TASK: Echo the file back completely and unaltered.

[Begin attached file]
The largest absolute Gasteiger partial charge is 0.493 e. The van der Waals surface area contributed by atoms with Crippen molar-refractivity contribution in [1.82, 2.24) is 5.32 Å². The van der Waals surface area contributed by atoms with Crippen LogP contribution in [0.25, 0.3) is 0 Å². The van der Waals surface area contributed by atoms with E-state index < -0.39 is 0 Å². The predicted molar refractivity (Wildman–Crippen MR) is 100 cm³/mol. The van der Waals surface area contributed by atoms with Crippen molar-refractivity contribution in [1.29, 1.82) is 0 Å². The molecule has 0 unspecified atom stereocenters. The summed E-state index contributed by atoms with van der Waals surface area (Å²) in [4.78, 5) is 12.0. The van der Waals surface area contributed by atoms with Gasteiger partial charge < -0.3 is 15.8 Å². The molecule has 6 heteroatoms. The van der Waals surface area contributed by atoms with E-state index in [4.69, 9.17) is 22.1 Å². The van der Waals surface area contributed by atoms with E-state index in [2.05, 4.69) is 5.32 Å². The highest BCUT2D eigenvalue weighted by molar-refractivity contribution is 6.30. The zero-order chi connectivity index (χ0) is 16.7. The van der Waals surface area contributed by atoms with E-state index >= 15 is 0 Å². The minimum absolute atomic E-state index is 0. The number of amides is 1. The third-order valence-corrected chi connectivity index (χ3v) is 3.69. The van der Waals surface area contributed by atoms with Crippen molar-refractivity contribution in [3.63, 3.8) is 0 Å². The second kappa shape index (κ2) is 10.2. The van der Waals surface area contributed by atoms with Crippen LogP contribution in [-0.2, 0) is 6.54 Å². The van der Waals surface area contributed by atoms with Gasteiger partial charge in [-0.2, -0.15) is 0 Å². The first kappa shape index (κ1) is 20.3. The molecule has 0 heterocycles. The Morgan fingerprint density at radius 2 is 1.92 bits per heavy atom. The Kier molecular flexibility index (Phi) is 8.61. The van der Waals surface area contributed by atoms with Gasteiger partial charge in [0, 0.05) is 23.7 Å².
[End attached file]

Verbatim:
The largest absolute Gasteiger partial charge is 0.493 e. The van der Waals surface area contributed by atoms with Crippen molar-refractivity contribution in [1.82, 2.24) is 5.32 Å². The van der Waals surface area contributed by atoms with Crippen LogP contribution in [0.25, 0.3) is 0 Å². The van der Waals surface area contributed by atoms with E-state index < -0.39 is 0 Å². The predicted molar refractivity (Wildman–Crippen MR) is 100 cm³/mol. The van der Waals surface area contributed by atoms with Crippen molar-refractivity contribution in [1.29, 1.82) is 0 Å². The molecule has 0 unspecified atom stereocenters. The summed E-state index contributed by atoms with van der Waals surface area (Å²) in [4.78, 5) is 12.0. The van der Waals surface area contributed by atoms with Gasteiger partial charge < -0.3 is 15.8 Å². The molecule has 6 heteroatoms. The van der Waals surface area contributed by atoms with E-state index in [4.69, 9.17) is 22.1 Å². The van der Waals surface area contributed by atoms with E-state index in [2.05, 4.69) is 5.32 Å². The highest BCUT2D eigenvalue weighted by molar-refractivity contribution is 6.30. The zero-order chi connectivity index (χ0) is 16.7. The van der Waals surface area contributed by atoms with E-state index >= 15 is 0 Å². The minimum absolute atomic E-state index is 0. The number of amides is 1. The third-order valence-corrected chi connectivity index (χ3v) is 3.69. The van der Waals surface area contributed by atoms with Crippen molar-refractivity contribution in [3.63, 3.8) is 0 Å². The second kappa shape index (κ2) is 10.2. The van der Waals surface area contributed by atoms with Crippen LogP contribution in [-0.2, 0) is 6.54 Å². The van der Waals surface area contributed by atoms with Gasteiger partial charge in [-0.2, -0.15) is 0 Å². The first kappa shape index (κ1) is 20.3. The molecule has 0 heterocycles. The Morgan fingerprint density at radius 2 is 1.92 bits per heavy atom. The Kier molecular flexibility index (Phi) is 8.61. The van der Waals surface area contributed by atoms with Gasteiger partial charge in [0, 0.05) is 23.7 Å².